Vital Stats

3.4L Flat-6
325 HP / 272 LB-FT
7-Speed DCT
0-60 Time:
4.7 Seconds (0-62)
Top Speed:
175 MPH
Mid-Engine, RWD
Curb Weight:
2,910 LBS
15 CU-FT
A Blue-Blooded Valentine

I need you to understand what it's like to drive this car. I'm not talking about your ability to comprehend the words on this page or process the figures that surround the 2014 Porsche Cayman S, but rather what it feels like to take control of a car conceived, designed, engineered and manufactured to set your prefrontal cortex alight with all the glee a Zippo typically reserves for pine needles marinated in jet fuel. From the instant you put your tail in the driver's seat, the Cayman sets about impregnating your veins with a full and varied spectrum of ludicrous emotion. It's not like taking the family pickup to market, I can tell you that much.

For 2014, the next-generation Cayman features many of the same styling tweaks first displayed on the coupe's drop-top cousin, the Boxster, though a spate of mechanical changes, more power, less weight and better efficiency join the party to further differentiate this model from its predecessor. And while additions like rev-matched downshifts and electronic power steering help push the Cayman into a new era, one fact remains unchanged: This is one of the best driving cars on the market. Period. Bear with me and I'll try to explain exactly why that is.
Engineers stretched the Cayman wheelbase by nearly 2.4 inches and widened the front track by 1.6 inches, and the result is a car with all four wheels pushed well to each corner. Thanks to shorter overhangs front and rear, total vehicle length has grown by a manageable 1.3 inches from stem to stern. That means it will take a keen eye to spot the machine's swell. Instead, onlookers are likely to first take note of the dramatic upkick from rocker panel to air inlet. Porsche calls the feature a "dynamic recess," and the contrasting black inlets really do shuttle air to the flat six mounted mid-ship.

2014 Porsche Cayman S side view2014 Porsche Cayman S front view2014 Porsche Cayman S rear view

Up front, the Cayman S splits from its more demure Cayman sibling with larger front air inlets framed by black plastic strakes instead of the standard body color treatment. Base models are left to suffer with a black front splitter while the S trim gets a bit of paint on the lower aero. Around back, the two can be separated via the exhaust outlet, where the Cayman uses one tip and S gets the double barrel treatment. Otherwise, the stern looks awfully familiar. Boxster fans will recognize the integrated lip spoiler stretching from tail lamp to tail lamp across the rear deck. The vehicle's mechanized spoiler, meanwhile, has grown in surface area by 40 percent to increase downforce at higher speeds.

This youngest of the Porsche sisters is still the fairest of them all, 911 included.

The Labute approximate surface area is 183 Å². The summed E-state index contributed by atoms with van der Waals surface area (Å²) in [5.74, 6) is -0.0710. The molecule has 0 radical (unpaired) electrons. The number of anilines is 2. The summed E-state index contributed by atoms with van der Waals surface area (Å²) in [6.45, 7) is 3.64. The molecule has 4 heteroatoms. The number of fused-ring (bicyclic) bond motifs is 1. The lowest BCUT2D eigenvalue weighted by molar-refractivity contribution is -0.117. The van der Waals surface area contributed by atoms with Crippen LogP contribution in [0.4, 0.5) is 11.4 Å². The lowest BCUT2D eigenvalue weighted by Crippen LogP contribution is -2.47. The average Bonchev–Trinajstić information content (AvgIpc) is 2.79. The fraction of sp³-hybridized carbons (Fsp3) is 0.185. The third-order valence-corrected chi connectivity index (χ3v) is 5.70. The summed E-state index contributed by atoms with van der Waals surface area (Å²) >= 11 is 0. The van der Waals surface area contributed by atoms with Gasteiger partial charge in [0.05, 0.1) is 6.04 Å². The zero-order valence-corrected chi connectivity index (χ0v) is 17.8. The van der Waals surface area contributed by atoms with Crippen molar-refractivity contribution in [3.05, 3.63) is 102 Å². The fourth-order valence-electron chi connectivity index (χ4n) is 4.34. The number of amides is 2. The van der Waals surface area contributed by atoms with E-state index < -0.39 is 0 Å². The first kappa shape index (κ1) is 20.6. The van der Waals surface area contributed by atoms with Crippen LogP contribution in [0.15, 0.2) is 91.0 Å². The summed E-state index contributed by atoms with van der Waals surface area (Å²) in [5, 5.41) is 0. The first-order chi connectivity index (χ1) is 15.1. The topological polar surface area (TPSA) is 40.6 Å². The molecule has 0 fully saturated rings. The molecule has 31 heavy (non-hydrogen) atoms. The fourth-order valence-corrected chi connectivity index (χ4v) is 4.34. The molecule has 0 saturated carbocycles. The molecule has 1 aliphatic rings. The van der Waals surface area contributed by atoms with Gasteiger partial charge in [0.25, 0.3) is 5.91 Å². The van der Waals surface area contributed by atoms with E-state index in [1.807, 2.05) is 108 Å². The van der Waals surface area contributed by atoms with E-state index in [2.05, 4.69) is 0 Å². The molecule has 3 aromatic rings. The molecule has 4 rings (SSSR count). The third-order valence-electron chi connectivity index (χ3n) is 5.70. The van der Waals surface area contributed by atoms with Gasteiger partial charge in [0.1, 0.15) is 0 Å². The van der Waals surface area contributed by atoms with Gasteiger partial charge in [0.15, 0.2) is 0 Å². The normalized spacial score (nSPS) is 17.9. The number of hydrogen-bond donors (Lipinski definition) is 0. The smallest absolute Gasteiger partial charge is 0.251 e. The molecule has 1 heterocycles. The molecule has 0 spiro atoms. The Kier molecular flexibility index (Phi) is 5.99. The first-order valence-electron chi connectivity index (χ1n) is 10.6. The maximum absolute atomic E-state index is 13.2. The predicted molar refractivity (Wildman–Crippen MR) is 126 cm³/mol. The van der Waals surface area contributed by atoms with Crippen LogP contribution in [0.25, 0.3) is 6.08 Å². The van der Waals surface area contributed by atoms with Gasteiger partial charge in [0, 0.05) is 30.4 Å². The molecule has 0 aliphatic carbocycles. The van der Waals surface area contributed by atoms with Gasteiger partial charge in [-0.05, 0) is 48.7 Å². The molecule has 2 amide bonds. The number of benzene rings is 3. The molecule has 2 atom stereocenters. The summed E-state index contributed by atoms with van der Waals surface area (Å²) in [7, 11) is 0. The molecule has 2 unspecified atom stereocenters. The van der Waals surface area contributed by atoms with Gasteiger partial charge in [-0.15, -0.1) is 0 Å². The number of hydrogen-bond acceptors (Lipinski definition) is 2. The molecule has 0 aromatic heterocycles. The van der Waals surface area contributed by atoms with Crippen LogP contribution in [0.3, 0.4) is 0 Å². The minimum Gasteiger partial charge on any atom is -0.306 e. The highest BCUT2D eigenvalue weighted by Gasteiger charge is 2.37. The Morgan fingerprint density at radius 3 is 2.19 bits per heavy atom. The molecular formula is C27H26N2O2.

Designers did move the windscreen forward by nearly four inches, resulting in a finished product that looks a bit less like someone simply tack welded a roof onto the company's entry convertible. Still, the two cars share more than a few strands of DNA, and despite protests from engineers and designers alike, shoppers will inevitably look at the pair's third generation as two shades of the same hue.

As if that were a slight. This car is drop-dead gorgeous in the flesh. With its lusty flanks and new, optional 20-inch wheels, the Cayman looks more mature than ever. While purists can hem and haw all they like, the truth is the youngest of the Porsche sisters is still the fairest of them all, 911 included.

2014 Porsche Cayman S headlight2014 Porsche Cayman S side intake2014 Porsche Cayman S taillight2014 Porsche Cayman S rear spoiler

Meanwhile, the cabin has remained largely untouched for 2014. Drivers will welcome the addition of new sport seats. The thrones manage to thumb that fragile line between support and comfort, serving up fantastic lateral support without cutting off circulation to the body's more sensitive environs over a long haul. If I could afford it, I'd have them for every seat in the house, toilet included. Standard trim serves up a set of manually adjustable buckets with Alcantara inserts, though our tester came rocking power adjustable seats dipped in leather. European buyers, meanwhile, get to option up to a set of carbon fiber, fixed-back race buckets capable of bonding the seat of your jeans to the car's chassis on a molecular level. Unfortunately, the gear doesn't pass crash safety in the US, though we hear Porsche is working on that one. Keep your fingers crossed.

The base Cayman is now twice as rigid as the Boxster and substantially stiffer than even the 911.

Otherwise, the Cayman cabin features redesigned air vents, and the option sheet now comes packed with a 12-speaker Burmester sound system. By some engineering wizardry, the system turns out some 851 watts of power while tipping the scales at a scant 14.3 pounds. Regardless of whether or not you opt for the black-art stereo, odds are you'll appreciate the extra interior room over the second-gen Cayman. For 2014, the model boasts a total of 15 cubic feet of cargo area, up a little over half a cube overall. In addition, the longer wheelbase delivers a bit more leg room as well.

As with most Porsche products, it's what you don't see that separates Cayman generations, starting with the chassis itself. The body shell is now 44-percent aluminum for the first time. The move slashed body-in-white weight by some 103 pounds while increasing torsional rigidity by a baffling 40 percent. What does that mean, exactly? Porsche says the base Cayman is now twice as rigid as the Boxster and substantially stiffer than even the 911, making it one of the most rigid sports car chassis in the world.

2014 Porsche Cayman S interior2014 Porsche Cayman S seats